Tea has attracted global attention for its beneficial health effects such as reducing inflammation and helping fight cancer. It has also been associated with the expression of the FOXO3A, dubbed the “longevity gene” because it is more prominent in centenarians. By preventing cell damage, researchers have found that the consumption of green tea may reduce mortality risk by up to 82% for some people.
FOXO3 is a key player in the control of skeletal muscle proteins and is a critical regulator of protein synthesis and degradation in the muscle.
It is believed to have a strong impact on ageing and age-related phenotypes as it regulates the stress response, which in turn affects lifespan.
Science Direct explains: “A significant association has been shown between longevity and several variations of the FOXO3 gene.”
This observation is backed by several studies probing the association between green tea consumption and mortality from all causes among elderly people.
READ MORE: Mushrooms linked to 35% lower risk of death from all causes
As a whole, these large cohort studies and meta-analyses have yielded varying results.
One thing they have in common, however, is that they all found significant reductions in all-cause mortality among habitual green tea users.
More specifically, one of the studies published in JAMA in 2006, showed that individuals who consumed the largest amounts of green tea reduced their cardiovascular risk by as much as 82 percent.
The findings showed that those who drank at least five cups of green tea per day were 76 percent less likely to die compared to those who didn’t.
A meta-analysis published by the health body highlights that many studies have found a link between EGCG and reduced cancer incidence.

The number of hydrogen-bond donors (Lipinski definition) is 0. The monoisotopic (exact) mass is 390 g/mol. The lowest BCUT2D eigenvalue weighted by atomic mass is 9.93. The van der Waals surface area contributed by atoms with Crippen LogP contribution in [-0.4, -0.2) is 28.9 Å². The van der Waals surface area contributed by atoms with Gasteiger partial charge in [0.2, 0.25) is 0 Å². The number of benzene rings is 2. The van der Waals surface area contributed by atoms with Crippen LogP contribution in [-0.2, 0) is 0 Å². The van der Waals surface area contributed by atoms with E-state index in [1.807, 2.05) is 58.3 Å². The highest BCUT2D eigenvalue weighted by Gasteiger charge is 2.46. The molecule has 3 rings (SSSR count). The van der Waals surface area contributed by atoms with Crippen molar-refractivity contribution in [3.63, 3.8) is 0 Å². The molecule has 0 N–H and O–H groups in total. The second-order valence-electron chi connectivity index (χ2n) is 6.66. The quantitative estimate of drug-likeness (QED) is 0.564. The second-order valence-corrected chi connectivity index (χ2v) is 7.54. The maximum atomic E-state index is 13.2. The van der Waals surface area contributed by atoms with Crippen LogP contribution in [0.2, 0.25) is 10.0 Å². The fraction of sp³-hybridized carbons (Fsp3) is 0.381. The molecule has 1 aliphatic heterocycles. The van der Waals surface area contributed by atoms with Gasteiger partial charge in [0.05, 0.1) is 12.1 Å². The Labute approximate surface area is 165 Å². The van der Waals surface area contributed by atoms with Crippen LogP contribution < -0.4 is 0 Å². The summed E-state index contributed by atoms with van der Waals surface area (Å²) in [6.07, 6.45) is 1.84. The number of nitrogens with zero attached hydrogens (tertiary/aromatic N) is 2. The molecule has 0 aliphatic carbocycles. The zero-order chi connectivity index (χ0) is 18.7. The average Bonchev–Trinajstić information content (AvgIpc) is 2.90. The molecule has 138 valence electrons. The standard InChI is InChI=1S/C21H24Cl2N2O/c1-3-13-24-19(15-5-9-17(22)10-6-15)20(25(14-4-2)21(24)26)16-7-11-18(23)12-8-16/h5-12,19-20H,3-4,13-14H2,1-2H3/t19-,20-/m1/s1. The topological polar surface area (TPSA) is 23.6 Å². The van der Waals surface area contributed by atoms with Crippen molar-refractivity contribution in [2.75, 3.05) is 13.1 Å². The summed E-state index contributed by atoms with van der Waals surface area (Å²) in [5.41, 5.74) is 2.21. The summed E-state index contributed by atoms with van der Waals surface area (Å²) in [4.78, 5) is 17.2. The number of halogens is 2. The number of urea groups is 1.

The authors explained: “We observed a significant increase in mean latency to the first tumour, an approximate 70 percent decrease in tumour burden, and an 87 percent reduction in the number of invasive tumours per tumour-bearing animals in […] rat groups drinking green tea.
“Similar protection has been seen in other animal models of cancer, including those of the prostate, skin and lung.”
Elsewhere, the report states that evidence was found in ECGC treatment “inducing the expression of FOXO3A” and its target gene.
This evidence indicates that FOXO3A may act both as a tumour suppressor in cancer and reduce the risk of death from all causes.
Doctor Bradley Willcox, the principal investigator of the National Institute on Ageing-funded Kuakini Hawaii Lifespan Study, has previously listed several foods that may help activate the longevity gene.
According to the expert, these may include sweet potatoes, turmeric, and marine-based carotenoid-rich foods like seaweed and kelp.
Aside from ECGC, vegetables rich in the marine photoactive compound astaxanthin have also been shown to express this gene.